In the midst of heightened hostilities abroad, an agricultural slump, economic strain, and demographic decline, Vicente Pérez de Culla wrote an epic poem. Expulsión de los moriscos rebeldes de la Sierra, y Muela de Cortes por Simeon Zapata Valenciano (1635) offers insight into the realities of post-expulsion Valencia. The poem’s overlooked dedication to the Count Duke of Olivares and its exceptional portrayal of Moriscos illuminate the mechanisms through which inhabitants of the “garden of Spain” struggled to make sense of Philip III’s decision decades later. Though often lumped in with the apologetic historiography produced during and shortly after the Moriscos’ banishment (1609–1614), Pérez de Culla’s text transcends the official narrative of the past and reveals distinct preoccupations of a tumultuous present. This article reconsiders the poetic homage to the forgotten Zapata brothers and their significance to Valencians in 1635.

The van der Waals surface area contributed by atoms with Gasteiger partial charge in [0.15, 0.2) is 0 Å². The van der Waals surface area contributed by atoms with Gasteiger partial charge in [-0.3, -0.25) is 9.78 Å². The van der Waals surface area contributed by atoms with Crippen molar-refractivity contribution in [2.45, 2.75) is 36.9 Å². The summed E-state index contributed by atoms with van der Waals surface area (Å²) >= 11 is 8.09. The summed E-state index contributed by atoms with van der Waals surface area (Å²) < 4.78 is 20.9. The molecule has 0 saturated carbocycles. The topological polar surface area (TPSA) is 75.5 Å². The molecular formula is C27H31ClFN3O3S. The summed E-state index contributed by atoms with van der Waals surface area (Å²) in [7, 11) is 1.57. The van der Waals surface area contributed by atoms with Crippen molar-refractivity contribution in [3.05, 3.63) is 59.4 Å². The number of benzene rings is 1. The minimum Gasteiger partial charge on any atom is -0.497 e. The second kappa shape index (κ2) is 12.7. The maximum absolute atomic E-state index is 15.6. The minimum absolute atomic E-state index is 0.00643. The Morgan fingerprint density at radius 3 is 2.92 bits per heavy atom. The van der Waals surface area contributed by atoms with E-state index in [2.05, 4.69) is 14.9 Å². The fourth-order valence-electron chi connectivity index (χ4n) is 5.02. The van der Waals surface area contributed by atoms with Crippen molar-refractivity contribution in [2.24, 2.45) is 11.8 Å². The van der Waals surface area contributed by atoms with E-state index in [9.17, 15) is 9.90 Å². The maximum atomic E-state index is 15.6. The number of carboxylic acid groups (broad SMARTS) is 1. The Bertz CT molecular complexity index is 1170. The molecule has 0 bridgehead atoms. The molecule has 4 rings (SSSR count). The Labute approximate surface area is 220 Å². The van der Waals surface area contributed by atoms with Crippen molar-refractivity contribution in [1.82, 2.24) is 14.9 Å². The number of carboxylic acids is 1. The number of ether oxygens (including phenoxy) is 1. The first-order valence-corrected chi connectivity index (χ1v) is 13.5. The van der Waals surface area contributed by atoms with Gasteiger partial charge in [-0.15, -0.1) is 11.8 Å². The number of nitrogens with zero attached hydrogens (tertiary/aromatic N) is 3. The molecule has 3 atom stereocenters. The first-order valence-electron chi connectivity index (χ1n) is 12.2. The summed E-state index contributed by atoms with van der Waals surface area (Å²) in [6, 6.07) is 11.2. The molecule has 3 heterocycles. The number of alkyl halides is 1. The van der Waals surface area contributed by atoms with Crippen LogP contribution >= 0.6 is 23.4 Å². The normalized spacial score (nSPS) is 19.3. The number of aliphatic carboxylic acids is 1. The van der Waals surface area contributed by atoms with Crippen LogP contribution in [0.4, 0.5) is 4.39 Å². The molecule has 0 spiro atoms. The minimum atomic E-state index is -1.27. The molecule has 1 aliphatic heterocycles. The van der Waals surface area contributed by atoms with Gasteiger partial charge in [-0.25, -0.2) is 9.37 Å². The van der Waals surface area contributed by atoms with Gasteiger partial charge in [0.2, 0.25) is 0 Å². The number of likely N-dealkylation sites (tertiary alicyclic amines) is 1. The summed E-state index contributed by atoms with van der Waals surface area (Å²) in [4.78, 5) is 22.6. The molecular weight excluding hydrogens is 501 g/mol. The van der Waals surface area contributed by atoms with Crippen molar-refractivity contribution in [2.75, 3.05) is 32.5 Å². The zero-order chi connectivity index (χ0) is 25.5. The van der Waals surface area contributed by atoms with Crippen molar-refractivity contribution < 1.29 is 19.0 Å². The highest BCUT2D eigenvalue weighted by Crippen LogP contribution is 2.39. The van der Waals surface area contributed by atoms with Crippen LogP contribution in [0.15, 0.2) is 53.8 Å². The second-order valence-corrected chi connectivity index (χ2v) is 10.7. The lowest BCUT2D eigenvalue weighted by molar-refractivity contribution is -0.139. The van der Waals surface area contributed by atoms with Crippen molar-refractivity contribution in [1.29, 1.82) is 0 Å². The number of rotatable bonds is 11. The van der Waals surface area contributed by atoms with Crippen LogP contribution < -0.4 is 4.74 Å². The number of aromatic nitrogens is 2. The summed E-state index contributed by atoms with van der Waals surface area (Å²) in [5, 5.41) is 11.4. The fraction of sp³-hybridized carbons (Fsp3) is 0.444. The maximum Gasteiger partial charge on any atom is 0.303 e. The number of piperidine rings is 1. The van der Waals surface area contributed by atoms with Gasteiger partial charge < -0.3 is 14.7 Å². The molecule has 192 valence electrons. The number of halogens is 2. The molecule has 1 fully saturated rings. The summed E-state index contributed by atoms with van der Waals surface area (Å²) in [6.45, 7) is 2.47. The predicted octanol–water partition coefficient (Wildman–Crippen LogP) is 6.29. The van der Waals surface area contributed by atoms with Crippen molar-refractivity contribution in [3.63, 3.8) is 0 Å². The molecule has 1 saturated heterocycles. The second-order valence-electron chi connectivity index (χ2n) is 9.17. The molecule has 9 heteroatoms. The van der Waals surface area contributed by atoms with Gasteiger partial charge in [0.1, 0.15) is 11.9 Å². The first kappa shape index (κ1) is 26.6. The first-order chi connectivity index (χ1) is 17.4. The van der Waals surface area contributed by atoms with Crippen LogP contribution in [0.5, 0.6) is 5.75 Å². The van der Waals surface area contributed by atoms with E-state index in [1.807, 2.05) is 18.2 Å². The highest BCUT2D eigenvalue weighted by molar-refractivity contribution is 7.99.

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pp. 159-181
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